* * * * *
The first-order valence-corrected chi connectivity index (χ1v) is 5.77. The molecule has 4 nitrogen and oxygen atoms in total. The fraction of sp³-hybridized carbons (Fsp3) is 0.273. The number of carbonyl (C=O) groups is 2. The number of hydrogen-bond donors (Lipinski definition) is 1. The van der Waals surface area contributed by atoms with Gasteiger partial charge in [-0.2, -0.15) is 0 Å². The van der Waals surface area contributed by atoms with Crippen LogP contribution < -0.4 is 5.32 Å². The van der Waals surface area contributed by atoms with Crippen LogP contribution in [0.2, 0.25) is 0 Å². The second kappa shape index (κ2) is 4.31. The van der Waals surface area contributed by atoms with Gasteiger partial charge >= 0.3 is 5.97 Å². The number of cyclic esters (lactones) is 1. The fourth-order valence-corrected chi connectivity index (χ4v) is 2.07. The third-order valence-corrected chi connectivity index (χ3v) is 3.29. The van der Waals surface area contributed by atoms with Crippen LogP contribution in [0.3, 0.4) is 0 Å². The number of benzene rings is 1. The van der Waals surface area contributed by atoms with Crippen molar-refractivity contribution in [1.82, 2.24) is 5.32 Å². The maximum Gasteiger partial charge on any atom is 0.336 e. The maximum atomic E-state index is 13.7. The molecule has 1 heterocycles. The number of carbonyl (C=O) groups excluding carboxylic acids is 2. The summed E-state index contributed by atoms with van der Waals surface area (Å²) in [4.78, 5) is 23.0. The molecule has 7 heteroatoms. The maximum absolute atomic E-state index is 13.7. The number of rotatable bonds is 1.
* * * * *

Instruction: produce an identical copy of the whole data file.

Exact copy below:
The first-order valence-corrected chi connectivity index (χ1v) is 5.77. The molecule has 4 nitrogen and oxygen atoms in total. The fraction of sp³-hybridized carbons (Fsp3) is 0.273. The number of carbonyl (C=O) groups is 2. The number of hydrogen-bond donors (Lipinski definition) is 1. The van der Waals surface area contributed by atoms with Gasteiger partial charge in [-0.2, -0.15) is 0 Å². The van der Waals surface area contributed by atoms with Crippen LogP contribution < -0.4 is 5.32 Å². The van der Waals surface area contributed by atoms with Crippen LogP contribution in [0.2, 0.25) is 0 Å². The second kappa shape index (κ2) is 4.31. The van der Waals surface area contributed by atoms with Gasteiger partial charge >= 0.3 is 5.97 Å². The number of cyclic esters (lactones) is 1. The fourth-order valence-corrected chi connectivity index (χ4v) is 2.07. The third-order valence-corrected chi connectivity index (χ3v) is 3.29. The van der Waals surface area contributed by atoms with Crippen LogP contribution in [0.3, 0.4) is 0 Å². The number of benzene rings is 1. The van der Waals surface area contributed by atoms with Crippen molar-refractivity contribution in [1.82, 2.24) is 5.32 Å². The maximum Gasteiger partial charge on any atom is 0.336 e. The maximum atomic E-state index is 13.7. The molecule has 1 heterocycles. The number of carbonyl (C=O) groups excluding carboxylic acids is 2. The summed E-state index contributed by atoms with van der Waals surface area (Å²) in [4.78, 5) is 23.0. The molecule has 7 heteroatoms. The maximum absolute atomic E-state index is 13.7. The number of rotatable bonds is 1.